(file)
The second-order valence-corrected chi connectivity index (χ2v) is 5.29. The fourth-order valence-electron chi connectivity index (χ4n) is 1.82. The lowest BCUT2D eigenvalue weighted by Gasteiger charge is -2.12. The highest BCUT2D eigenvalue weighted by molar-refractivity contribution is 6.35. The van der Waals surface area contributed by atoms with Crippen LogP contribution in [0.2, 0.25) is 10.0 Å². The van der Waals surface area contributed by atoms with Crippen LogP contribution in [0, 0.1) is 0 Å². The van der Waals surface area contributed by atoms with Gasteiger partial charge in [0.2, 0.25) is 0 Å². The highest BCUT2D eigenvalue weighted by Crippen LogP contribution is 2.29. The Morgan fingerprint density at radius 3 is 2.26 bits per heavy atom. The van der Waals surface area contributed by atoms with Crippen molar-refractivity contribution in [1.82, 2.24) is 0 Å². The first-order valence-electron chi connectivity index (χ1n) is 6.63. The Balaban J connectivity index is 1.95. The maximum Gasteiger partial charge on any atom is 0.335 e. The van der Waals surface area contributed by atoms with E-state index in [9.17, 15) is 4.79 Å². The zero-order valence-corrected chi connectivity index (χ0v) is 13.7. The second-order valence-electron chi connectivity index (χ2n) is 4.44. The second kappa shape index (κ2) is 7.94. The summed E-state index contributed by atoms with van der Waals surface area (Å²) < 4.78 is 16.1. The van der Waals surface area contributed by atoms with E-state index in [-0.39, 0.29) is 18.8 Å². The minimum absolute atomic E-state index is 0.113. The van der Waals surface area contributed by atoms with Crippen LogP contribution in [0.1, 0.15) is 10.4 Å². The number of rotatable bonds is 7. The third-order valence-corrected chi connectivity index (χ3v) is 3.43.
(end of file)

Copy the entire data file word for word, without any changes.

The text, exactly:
The second-order valence-corrected chi connectivity index (χ2v) is 5.29. The fourth-order valence-electron chi connectivity index (χ4n) is 1.82. The lowest BCUT2D eigenvalue weighted by Gasteiger charge is -2.12. The highest BCUT2D eigenvalue weighted by molar-refractivity contribution is 6.35. The van der Waals surface area contributed by atoms with Crippen LogP contribution in [0.2, 0.25) is 10.0 Å². The van der Waals surface area contributed by atoms with Crippen LogP contribution in [0, 0.1) is 0 Å². The van der Waals surface area contributed by atoms with Gasteiger partial charge in [0.2, 0.25) is 0 Å². The highest BCUT2D eigenvalue weighted by Crippen LogP contribution is 2.29. The Morgan fingerprint density at radius 3 is 2.26 bits per heavy atom. The van der Waals surface area contributed by atoms with Crippen molar-refractivity contribution in [1.82, 2.24) is 0 Å². The first-order valence-electron chi connectivity index (χ1n) is 6.63. The Balaban J connectivity index is 1.95. The maximum Gasteiger partial charge on any atom is 0.335 e. The van der Waals surface area contributed by atoms with E-state index in [9.17, 15) is 4.79 Å². The zero-order valence-corrected chi connectivity index (χ0v) is 13.7. The second-order valence-electron chi connectivity index (χ2n) is 4.44. The second kappa shape index (κ2) is 7.94. The summed E-state index contributed by atoms with van der Waals surface area (Å²) < 4.78 is 16.1. The van der Waals surface area contributed by atoms with E-state index in [-0.39, 0.29) is 18.8 Å². The minimum absolute atomic E-state index is 0.113. The van der Waals surface area contributed by atoms with Crippen LogP contribution in [0.1, 0.15) is 10.4 Å². The number of rotatable bonds is 7. The third-order valence-corrected chi connectivity index (χ3v) is 3.43.